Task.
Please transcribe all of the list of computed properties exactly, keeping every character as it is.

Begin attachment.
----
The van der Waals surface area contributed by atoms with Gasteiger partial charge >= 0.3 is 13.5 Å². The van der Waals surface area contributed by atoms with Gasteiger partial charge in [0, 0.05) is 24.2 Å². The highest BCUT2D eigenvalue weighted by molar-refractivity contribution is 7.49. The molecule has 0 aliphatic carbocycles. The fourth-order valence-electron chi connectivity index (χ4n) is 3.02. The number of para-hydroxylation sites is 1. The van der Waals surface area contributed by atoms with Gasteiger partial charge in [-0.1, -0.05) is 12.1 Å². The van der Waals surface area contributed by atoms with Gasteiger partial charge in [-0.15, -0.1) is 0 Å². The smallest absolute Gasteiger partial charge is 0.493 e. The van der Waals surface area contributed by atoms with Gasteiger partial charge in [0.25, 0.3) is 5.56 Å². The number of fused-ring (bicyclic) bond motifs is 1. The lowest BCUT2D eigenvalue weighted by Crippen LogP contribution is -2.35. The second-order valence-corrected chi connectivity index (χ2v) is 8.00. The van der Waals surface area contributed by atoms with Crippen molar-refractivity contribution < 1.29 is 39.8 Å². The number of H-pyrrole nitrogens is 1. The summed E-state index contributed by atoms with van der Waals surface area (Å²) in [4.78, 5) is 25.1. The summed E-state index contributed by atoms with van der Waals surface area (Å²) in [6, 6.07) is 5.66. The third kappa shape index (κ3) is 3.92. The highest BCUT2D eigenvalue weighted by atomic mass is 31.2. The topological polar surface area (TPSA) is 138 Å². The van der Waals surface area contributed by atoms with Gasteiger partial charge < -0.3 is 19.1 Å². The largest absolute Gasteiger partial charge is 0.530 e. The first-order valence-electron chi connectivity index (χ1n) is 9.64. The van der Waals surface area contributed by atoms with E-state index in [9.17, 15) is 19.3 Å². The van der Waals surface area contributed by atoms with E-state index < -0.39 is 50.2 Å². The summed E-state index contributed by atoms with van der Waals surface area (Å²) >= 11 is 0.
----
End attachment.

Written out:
The van der Waals surface area contributed by atoms with Gasteiger partial charge >= 0.3 is 13.5 Å². The van der Waals surface area contributed by atoms with Gasteiger partial charge in [0, 0.05) is 24.2 Å². The highest BCUT2D eigenvalue weighted by molar-refractivity contribution is 7.49. The molecule has 0 aliphatic carbocycles. The fourth-order valence-electron chi connectivity index (χ4n) is 3.02. The number of para-hydroxylation sites is 1. The van der Waals surface area contributed by atoms with Gasteiger partial charge in [-0.1, -0.05) is 12.1 Å². The van der Waals surface area contributed by atoms with Gasteiger partial charge in [-0.15, -0.1) is 0 Å². The smallest absolute Gasteiger partial charge is 0.493 e. The van der Waals surface area contributed by atoms with Gasteiger partial charge in [0.25, 0.3) is 5.56 Å². The number of fused-ring (bicyclic) bond motifs is 1. The lowest BCUT2D eigenvalue weighted by Crippen LogP contribution is -2.35. The second-order valence-corrected chi connectivity index (χ2v) is 8.00. The van der Waals surface area contributed by atoms with Crippen molar-refractivity contribution < 1.29 is 39.8 Å². The number of H-pyrrole nitrogens is 1. The summed E-state index contributed by atoms with van der Waals surface area (Å²) in [4.78, 5) is 25.1. The summed E-state index contributed by atoms with van der Waals surface area (Å²) in [6, 6.07) is 5.66. The third kappa shape index (κ3) is 3.92. The highest BCUT2D eigenvalue weighted by atomic mass is 31.2. The topological polar surface area (TPSA) is 138 Å². The van der Waals surface area contributed by atoms with Gasteiger partial charge < -0.3 is 19.1 Å². The largest absolute Gasteiger partial charge is 0.530 e. The first-order valence-electron chi connectivity index (χ1n) is 9.64. The van der Waals surface area contributed by atoms with E-state index in [9.17, 15) is 19.3 Å². The van der Waals surface area contributed by atoms with E-state index < -0.39 is 50.2 Å². The summed E-state index contributed by atoms with van der Waals surface area (Å²) >= 11 is 0.